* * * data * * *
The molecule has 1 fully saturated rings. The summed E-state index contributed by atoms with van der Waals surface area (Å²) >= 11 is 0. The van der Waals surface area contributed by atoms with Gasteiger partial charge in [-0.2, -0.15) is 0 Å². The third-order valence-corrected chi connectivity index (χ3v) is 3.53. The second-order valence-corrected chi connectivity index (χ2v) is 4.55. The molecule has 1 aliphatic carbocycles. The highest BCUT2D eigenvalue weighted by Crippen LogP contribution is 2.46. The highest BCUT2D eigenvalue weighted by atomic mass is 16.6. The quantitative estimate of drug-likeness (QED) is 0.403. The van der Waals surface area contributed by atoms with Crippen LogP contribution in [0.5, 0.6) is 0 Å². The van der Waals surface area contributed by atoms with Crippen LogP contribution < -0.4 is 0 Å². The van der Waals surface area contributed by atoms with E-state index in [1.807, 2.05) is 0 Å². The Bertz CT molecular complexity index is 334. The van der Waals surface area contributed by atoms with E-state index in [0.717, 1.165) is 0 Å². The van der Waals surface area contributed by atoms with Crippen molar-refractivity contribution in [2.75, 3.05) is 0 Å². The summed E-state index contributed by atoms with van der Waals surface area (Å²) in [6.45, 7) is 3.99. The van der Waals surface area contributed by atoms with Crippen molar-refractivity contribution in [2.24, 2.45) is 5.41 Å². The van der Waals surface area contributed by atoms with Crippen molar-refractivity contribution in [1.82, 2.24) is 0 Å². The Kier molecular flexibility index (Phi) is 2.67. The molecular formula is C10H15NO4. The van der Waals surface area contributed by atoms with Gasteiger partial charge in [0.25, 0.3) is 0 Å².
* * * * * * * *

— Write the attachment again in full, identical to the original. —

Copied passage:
The molecule has 1 fully saturated rings. The summed E-state index contributed by atoms with van der Waals surface area (Å²) >= 11 is 0. The van der Waals surface area contributed by atoms with Gasteiger partial charge in [-0.2, -0.15) is 0 Å². The third-order valence-corrected chi connectivity index (χ3v) is 3.53. The second-order valence-corrected chi connectivity index (χ2v) is 4.55. The molecule has 1 aliphatic carbocycles. The highest BCUT2D eigenvalue weighted by Crippen LogP contribution is 2.46. The highest BCUT2D eigenvalue weighted by atomic mass is 16.6. The quantitative estimate of drug-likeness (QED) is 0.403. The van der Waals surface area contributed by atoms with Crippen LogP contribution in [0.5, 0.6) is 0 Å². The van der Waals surface area contributed by atoms with Crippen LogP contribution < -0.4 is 0 Å². The van der Waals surface area contributed by atoms with E-state index in [1.807, 2.05) is 0 Å². The Bertz CT molecular complexity index is 334. The van der Waals surface area contributed by atoms with E-state index in [0.717, 1.165) is 0 Å². The van der Waals surface area contributed by atoms with Crippen molar-refractivity contribution in [2.75, 3.05) is 0 Å². The summed E-state index contributed by atoms with van der Waals surface area (Å²) in [6.45, 7) is 3.99. The van der Waals surface area contributed by atoms with Crippen molar-refractivity contribution in [2.24, 2.45) is 5.41 Å². The van der Waals surface area contributed by atoms with Crippen molar-refractivity contribution in [1.82, 2.24) is 0 Å². The Kier molecular flexibility index (Phi) is 2.67. The molecular formula is C10H15NO4. The van der Waals surface area contributed by atoms with Gasteiger partial charge in [0.25, 0.3) is 0 Å².